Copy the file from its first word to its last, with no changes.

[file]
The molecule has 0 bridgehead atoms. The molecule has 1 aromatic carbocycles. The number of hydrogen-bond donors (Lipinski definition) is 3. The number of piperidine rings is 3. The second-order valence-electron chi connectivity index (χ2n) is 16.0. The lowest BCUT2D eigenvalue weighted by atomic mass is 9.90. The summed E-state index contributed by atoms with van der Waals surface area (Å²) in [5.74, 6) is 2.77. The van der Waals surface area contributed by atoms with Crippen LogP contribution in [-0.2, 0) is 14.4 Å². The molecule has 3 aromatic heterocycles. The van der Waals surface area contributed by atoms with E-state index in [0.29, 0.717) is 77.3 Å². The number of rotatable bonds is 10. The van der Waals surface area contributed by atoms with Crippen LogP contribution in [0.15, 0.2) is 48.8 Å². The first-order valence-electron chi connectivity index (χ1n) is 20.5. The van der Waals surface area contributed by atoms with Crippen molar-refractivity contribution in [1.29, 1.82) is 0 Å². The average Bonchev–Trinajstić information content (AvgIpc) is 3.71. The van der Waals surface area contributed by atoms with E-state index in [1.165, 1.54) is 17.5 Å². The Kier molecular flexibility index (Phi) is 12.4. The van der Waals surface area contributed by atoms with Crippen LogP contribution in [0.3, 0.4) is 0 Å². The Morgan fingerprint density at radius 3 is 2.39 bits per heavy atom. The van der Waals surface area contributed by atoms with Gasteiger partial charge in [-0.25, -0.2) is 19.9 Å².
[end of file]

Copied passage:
The molecule has 0 bridgehead atoms. The molecule has 1 aromatic carbocycles. The number of hydrogen-bond donors (Lipinski definition) is 3. The number of piperidine rings is 3. The second-order valence-electron chi connectivity index (χ2n) is 16.0. The lowest BCUT2D eigenvalue weighted by atomic mass is 9.90. The summed E-state index contributed by atoms with van der Waals surface area (Å²) in [5.74, 6) is 2.77. The van der Waals surface area contributed by atoms with Crippen LogP contribution in [-0.2, 0) is 14.4 Å². The molecule has 3 aromatic heterocycles. The van der Waals surface area contributed by atoms with E-state index in [0.29, 0.717) is 77.3 Å². The number of rotatable bonds is 10. The van der Waals surface area contributed by atoms with Crippen LogP contribution in [0.15, 0.2) is 48.8 Å². The first-order valence-electron chi connectivity index (χ1n) is 20.5. The van der Waals surface area contributed by atoms with Crippen molar-refractivity contribution in [1.29, 1.82) is 0 Å². The average Bonchev–Trinajstić information content (AvgIpc) is 3.71. The van der Waals surface area contributed by atoms with E-state index in [1.165, 1.54) is 17.5 Å². The Kier molecular flexibility index (Phi) is 12.4. The van der Waals surface area contributed by atoms with Crippen LogP contribution in [0.3, 0.4) is 0 Å². The Morgan fingerprint density at radius 3 is 2.39 bits per heavy atom. The van der Waals surface area contributed by atoms with Gasteiger partial charge in [-0.25, -0.2) is 19.9 Å².